Eruption sequence and magmatic plumbing system of the 12 ka eruption at Nantai Volcano, Japan

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doi: 10.2465/gkk.33.197
Authors:Ishizaki, Yasuo; Kureyama, Masakazu
Author Affiliations:Primary:
Toyama University, Department of Earth Sciences, Toyama, Japan
Volume Title:Ganseki Kobutsu Kagaku Japanese Magazine of Mineralogical and Petrological Sciences
Source:Ganseki Kobutsu Kagaku = Japanese Magazine of Mineralogical and Petrological Sciences, 33(5), p.197-207. Publisher: The Mineralogical Society of Japan and The Japanese Association of Mineralogists, Petrologists and Economic Geologists, Tokyo, Japan. ISSN: 1345-630X
Publication Date:2004
Note:In Japanese with English summary. 19 refs.; illus., incl. 1 table, sketch map
Summary:The 12 ka eruption of Nantai Volcano, central Honshu, Japan, produced a succession of pyroclastic deposits followed by the emplacement of a lava flow. The 12 ka eruption began with phreatic eruptions, forming a fine ash deposit (unit A). Explosive magmatic eruption followed forming a scoria-fall (unit B) and partially welded scoria-flow deposits (unit C). The scoria eruption was followed by a pumice eruption producing a pumice-fall deposit (unit D) and a consecutive voluminous pumice-flow deposit (unit E). The 12 ka eruption finished with the extrusion of a heterogeneous dacite-andesite mingled lava flow (unit F). The early scoriae are phenocryst-poor (∼3-15 vol.%) tholeiitic dacite and andesite with an anhydrous phenocryst assemblage (plagioclase + orthopyroxene + clinopyroxene + Fe-Ti oxides ± olivine), whereas unit D-F eruptives are porphyritic calc-alkaline dacite and andesite with a hydrous phenocryst assemblage (plagioclase + hornblende + quartz + orthopyroxene + clinopyroxene + Fe-Ti oxides ± olivine). This suggests that two magma types, firstly tholeiitic and secondly calc-alkaline, fed the 12 ka eruption. Although major and trace elements are broadly similar in all dacites erupted between unit D and F, there are considerably differences in phenocryst contents: unit-D and unit-E dacites have lower crystal contents (∼17 vol.%) whereas unit-F lava has higher crystal contents (∼50 vol.%). The unit D-E dacite (pumice) and the unit-F dacite (lava) may have been derived from different parts of a magma chamber, perhaps from inner melt-rich and marginal mushy parts, respectively.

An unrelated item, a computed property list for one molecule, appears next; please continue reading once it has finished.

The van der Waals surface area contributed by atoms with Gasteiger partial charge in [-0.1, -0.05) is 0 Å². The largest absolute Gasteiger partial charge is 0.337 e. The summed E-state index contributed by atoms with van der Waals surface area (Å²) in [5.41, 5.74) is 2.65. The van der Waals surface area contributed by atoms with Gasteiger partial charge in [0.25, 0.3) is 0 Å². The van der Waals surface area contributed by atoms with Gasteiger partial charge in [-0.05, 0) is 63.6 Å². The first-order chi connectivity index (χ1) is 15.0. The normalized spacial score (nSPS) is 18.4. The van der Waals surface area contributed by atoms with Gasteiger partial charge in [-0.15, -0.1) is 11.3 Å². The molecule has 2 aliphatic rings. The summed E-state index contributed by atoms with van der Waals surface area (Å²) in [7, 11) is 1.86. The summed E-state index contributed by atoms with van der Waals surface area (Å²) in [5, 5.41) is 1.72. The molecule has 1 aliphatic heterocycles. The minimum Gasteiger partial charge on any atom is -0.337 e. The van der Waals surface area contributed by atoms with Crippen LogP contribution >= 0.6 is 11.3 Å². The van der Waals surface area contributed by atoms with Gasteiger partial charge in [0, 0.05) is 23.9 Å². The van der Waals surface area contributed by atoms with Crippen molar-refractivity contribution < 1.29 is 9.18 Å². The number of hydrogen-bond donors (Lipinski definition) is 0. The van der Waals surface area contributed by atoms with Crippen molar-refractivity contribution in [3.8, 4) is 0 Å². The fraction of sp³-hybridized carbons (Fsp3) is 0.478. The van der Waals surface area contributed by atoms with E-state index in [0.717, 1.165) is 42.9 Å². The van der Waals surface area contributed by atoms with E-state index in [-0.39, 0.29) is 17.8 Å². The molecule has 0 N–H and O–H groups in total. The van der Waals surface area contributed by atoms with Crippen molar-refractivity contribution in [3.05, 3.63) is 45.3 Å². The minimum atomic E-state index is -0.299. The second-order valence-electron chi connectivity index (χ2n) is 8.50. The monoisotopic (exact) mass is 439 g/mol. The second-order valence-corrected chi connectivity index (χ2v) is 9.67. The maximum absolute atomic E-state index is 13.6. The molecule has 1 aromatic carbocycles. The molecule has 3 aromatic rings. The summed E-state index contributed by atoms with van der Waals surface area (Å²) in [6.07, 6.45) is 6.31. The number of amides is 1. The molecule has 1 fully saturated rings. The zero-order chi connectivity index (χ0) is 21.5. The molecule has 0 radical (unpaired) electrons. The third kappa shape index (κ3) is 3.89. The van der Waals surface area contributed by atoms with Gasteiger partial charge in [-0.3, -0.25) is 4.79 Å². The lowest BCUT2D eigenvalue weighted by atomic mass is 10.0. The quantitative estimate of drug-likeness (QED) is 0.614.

Sections:Petrology
Subsections:Volcanology
Subjects:Cenozoic; Chemical composition; Dacites; Eruptions; Igneous rocks; Magma transport; Magmas; Major elements; Mineral assemblages; Petrography; Phenocrysts; Phreatomagmatism; Pleistocene; Pyroclastics; Quaternary; Scoria; Tholeiitic composition; Trace elements; Upper Pleistocene; Volcanic ash; Volcanic rocks; Whole rock; Asia; Far East; Honshu; Japan; Nantai
Coordinates:N364400 N364400 E1393600 E1393600
Abstract Numbers:06M/1834
Record ID:2005045616
Copyright Information:GeoRef, Copyright 2020 American Geosciences Institute.
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